A Quilt for a New Year


Anne Michael 

It is Birthday Season at our house. Four of our five grandchildren were born in the month of May.  That doesn’t mean there are huge parties going on; it just means that I get to go shopping for small people outfits and pretty things. Shopping for my three small granddaughters is great fun given the fact I don’t have to personally try anything on in front of a full length mirror, and the outfits for toddlers and babies are cute. Little ones tend to look adorable in most anything. The hard part is not overspending. 

I learned my lesson last Christmas.  I had worked for months making the baby girls Christmas dresses. They were gorgeous but in the end ridiculous. All that work for the wee ones to wear a dress for one day was a waste! All that love and labor lost save for whatever photographs got taken. For their birthdays, the little ones are getting things they can wear often and don’t require any ironing by their busy mothers. I did enjoy doing the work, but every one was disappointed that the dresses could not be worn at any other time but Christmas season.

My grandson, Jason, now nine years old, was very disappointed in the fact that I’d made a quilt for his new baby sister in the fall but hadn’t made one for him. He asked that I make him a quilt for Christmas. Since I could not get it done in time with all those dresses to make, I promised I would make one for his birthday. The quilt is still a work in progress, but I’ve not far to go. He will have it for his birthday, though it will be a few days late since I have to mail it.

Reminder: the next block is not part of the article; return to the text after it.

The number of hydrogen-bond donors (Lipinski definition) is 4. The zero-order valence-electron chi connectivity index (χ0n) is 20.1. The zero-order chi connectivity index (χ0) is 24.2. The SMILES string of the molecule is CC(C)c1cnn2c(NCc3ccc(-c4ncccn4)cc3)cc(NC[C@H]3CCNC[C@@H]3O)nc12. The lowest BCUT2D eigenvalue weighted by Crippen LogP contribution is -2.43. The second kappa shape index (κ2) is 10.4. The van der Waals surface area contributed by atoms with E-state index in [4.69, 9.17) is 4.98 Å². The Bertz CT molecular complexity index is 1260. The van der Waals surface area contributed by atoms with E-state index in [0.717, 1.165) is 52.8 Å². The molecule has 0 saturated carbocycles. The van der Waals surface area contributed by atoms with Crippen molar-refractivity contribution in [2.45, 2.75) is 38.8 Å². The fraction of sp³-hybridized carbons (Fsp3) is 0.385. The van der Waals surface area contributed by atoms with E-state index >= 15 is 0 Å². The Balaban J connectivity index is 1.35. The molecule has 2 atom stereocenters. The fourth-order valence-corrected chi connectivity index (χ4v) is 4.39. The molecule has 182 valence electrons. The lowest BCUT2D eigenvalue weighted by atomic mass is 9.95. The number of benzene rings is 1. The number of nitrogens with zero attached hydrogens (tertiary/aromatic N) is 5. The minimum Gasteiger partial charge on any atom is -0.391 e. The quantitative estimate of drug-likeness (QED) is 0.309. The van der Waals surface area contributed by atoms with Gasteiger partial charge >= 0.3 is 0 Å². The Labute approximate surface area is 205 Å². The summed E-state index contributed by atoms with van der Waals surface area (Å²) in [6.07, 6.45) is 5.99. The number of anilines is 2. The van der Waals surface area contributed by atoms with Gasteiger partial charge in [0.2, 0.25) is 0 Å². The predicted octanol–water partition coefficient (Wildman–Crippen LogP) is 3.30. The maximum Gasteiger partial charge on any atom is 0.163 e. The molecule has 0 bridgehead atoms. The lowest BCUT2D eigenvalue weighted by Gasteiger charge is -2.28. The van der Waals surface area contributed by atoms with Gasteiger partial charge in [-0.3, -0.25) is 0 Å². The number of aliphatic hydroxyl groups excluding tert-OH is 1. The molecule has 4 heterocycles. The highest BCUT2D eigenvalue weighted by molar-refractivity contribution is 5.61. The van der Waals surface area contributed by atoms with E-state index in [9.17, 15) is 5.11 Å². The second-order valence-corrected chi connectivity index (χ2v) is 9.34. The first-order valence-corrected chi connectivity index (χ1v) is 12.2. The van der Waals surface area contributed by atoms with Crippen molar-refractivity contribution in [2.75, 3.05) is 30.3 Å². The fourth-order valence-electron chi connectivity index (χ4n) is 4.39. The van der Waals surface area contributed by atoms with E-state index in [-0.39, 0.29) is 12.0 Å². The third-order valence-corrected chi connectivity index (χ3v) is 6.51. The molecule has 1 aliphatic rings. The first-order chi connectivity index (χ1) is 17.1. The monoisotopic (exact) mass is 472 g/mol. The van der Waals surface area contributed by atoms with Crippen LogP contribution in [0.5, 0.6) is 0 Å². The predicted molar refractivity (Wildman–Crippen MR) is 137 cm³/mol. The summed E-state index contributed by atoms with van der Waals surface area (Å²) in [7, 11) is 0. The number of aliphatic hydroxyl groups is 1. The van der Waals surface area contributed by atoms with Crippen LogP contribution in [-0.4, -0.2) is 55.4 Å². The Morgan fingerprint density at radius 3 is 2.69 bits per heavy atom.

I am not the best quilter in the world. Quilting is an art. To date, no one has ever accused me of being the da Vinci of the quilting world. Perhaps a bit closer to some of Dali’s melting clocks. I do enjoy it, but I need much more practice and a lot more time.

I live in a perpetual state of hope when it comes to quilting of the sort that says a fairy god mother in a quilted dress will appear with magic needle and glass-handled scissors and endow me with talent for at least a day. Since that is unlikely, it seems smart to hedge my bets. I have purchased a number of books about quilting in the past five years through a book club to which I belong. They are full of tips and patterns and interesting projects. It was through these purchases that I stumbled on the Elm Creek Quilts series of novels by Jennifer Chiaverini. Her first book was charming and her character of Sylvia Bergstrom Compson started out as something of a likeable curmudgeon. It was by way of that book the reader becomes acquainted with the Bergstrom Family of Elm Creek Manor. The family’s history is told through quilting. 

I enjoyed the book enough to read a few more.  The next book did not impress me with its loose writing and rather mushy and contrived feel to the storyline. As I read the third and fourth books, I could see a great deal more complexity in the relationships of the main characters. I found the storylines more finely drawn but I wasn’t sure I really wanted to read any more of Ms. Chiaverini’s books. They are not the “Great American Novel”; they are what Kool-Aid is to wine. Each has its place. So, too, do the Chiaverini series of books.